Constructors and Destructors (basics)

In charge of the creation and destruction of objects.

Default constructors
Copy constructors
Calling constructors
Compiler-provided constructors and destructors

Constructors and destructors are responsible for creating and destroying objects, respectively. In general, constructors give objects their initial state, that is, they give meaningful values to their objects' member data. Destructors perform the opposite function; they make sure any resources owned by their objects are properly freed.

Simply, constructors are special member procedures that are called when an object is created, and destructors are special member procedures called when an object is destroyed. Both constructors and destructors are called automatically by the compiler whenever an object is created or destroyed, whether explicitly with the use of the Dim or New Expression/Delete Statement keywords, or implicitly by passing an object to a procedure by value or through an object going out of scope.

Constructors and destructors are declared like member procedures but with the Constructor keyword instead of Sub or Function, and without a name. Similarly, they are defined with only the name of the Type or Class they are declared in.

A Type or Class can have multiple constructors, but only one destructor.

Default constructors
Default constructors are constructors that either have no parameters, or all of their parameters have a default value. They are called when an object is defined but not initialized, or is created as part of an array, with the Dim, Redim or New[] expression keywords. The first constructor declared in the example below is a default constructor.

Copy constructors
Copy constructors are constructors called when an object is created, or cloned, from another object of the same type (or an object that can be converted to that type). This happens explicitly when initializing an object with another object, or implicitly by passing an object to a procedure by value. Copy constructors are declared having one parameter: an object of the same type passed by reference.

Copy constructors are only called when creating and initializing object instances. Assignment to objects is handled by the member operator let.

Calling constructors
Unlike other member procedures, constructors are generally not called directly from an object instance. Instead, a constructor is specified in a Dim statement either with an initializer or without one, or in a New Expression statement with or without arguments.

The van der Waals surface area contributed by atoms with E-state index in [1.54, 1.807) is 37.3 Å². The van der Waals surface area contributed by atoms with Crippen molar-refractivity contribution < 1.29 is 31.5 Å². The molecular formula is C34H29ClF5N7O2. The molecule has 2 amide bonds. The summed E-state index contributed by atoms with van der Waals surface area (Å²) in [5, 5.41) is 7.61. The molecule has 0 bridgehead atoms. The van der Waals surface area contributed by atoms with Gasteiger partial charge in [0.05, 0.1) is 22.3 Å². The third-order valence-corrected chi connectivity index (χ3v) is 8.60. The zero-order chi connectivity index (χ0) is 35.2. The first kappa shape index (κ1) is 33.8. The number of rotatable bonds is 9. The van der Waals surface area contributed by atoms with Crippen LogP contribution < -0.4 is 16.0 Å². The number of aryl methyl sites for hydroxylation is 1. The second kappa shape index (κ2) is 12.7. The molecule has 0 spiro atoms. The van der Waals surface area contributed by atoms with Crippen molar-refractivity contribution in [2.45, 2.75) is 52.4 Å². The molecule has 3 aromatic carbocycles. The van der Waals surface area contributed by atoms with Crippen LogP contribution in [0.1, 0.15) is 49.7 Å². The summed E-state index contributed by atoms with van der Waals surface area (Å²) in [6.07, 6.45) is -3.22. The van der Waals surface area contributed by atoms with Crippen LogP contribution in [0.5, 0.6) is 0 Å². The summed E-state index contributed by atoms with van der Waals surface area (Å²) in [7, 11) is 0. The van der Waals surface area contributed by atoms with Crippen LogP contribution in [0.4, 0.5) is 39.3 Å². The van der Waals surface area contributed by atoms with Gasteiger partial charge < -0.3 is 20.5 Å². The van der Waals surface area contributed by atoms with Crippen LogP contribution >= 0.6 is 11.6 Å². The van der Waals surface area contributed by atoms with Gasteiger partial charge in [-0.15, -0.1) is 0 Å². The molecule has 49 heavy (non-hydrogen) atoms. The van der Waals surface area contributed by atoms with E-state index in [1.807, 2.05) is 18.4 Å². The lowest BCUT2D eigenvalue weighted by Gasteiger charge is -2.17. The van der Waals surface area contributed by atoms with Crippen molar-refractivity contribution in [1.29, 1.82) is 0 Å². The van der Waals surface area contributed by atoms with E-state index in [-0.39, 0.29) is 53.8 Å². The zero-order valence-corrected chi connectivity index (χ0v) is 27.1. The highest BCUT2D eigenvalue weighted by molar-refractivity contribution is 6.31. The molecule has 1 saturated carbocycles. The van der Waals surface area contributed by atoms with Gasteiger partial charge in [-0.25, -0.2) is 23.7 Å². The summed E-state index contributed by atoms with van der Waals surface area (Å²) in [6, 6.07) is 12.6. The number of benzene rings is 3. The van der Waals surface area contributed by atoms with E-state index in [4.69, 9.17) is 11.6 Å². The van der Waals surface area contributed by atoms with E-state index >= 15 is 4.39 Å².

When specifying an initializer for an object, the name of the type followed by any arguments it requires is used.

Type foo
    '' Declare a default ctor, copy ctor and normal ctor
    Declare Constructor
    Declare Constructor (ByRef As foo)
    Declare Constructor (As Integer)

    '' Declare a destructor
    Declare Destructor

    ints As Integer Ptr
    numints As Integer
End Type

'' Define a constructor that creates 100 integers
Constructor foo
    ints = New Integer(100)
    numints = 100
End Constructor

'' Define a constructor that copies the integers from another object
Constructor foo (ByRef x As foo)
    ints = New Integer(x.numints)
    numints = x.numints
End Constructor

'' Define a constructor that creates some integers based on a parameter
Constructor foo (n As Integer)
    ints = New Integer(n)
    numints = n
End Constructor

'' Define a destructor that destroys those integers
Destructor foo
    Delete[] ints
End Destructor

    '' calls foo's default ctor
    Dim a As foo
    Dim x As foo Ptr = New foo

    '' calls foo's copy ctor
    Dim b As foo = a
    Dim y As foo Ptr = New foo(*x)

    '' calls foo's normal ctor
    Dim c As foo = foo(20)
    Dim z As foo Ptr = New foo(20)

    '' calls foo's dtor
    Delete x
    Delete y
    Delete z
End Scope '' <- a, b and c are destroyed here as well

Compiler-provided constructors and destructors
If no copy constructor is declared for a Type or Class, the compiler provides one. If no constructor has been declared, the compiler also provides a default constructor.

The compiler-provided default constructor initializes member data to default values, that is, numeric and pointer members are set to zero (0), and object members are default-constructed. The copy constructor that the compiler declares shallow-copies all member data from one type to another: numeric and pointer types are initialized with the corresponding data members in the object that is copied, and object members are copy-constructed from their corresponding object members. This means that dynamic resources, such as memory pointed to by a pointer data member, is not copied; only the address is copied. So if an object owns a resource, meaning it is responsible for its creation and destruction, then the compiler-generated copy constructor will not be sufficient.

If a destructor is not declared, the compiler generates one. This destructor calls object members' destructors and does nothing for numeric and pointer types. Again, if an object owns a dynamic resource, then the compiler-generated destructor will not be sufficient, as the resource will not be freed when the object is destroyed.

This is commonly referred to as the "Rule of 3": If an object needs a custom copy constructor, assignment operator or destructor, chances are it needs all three.

See also
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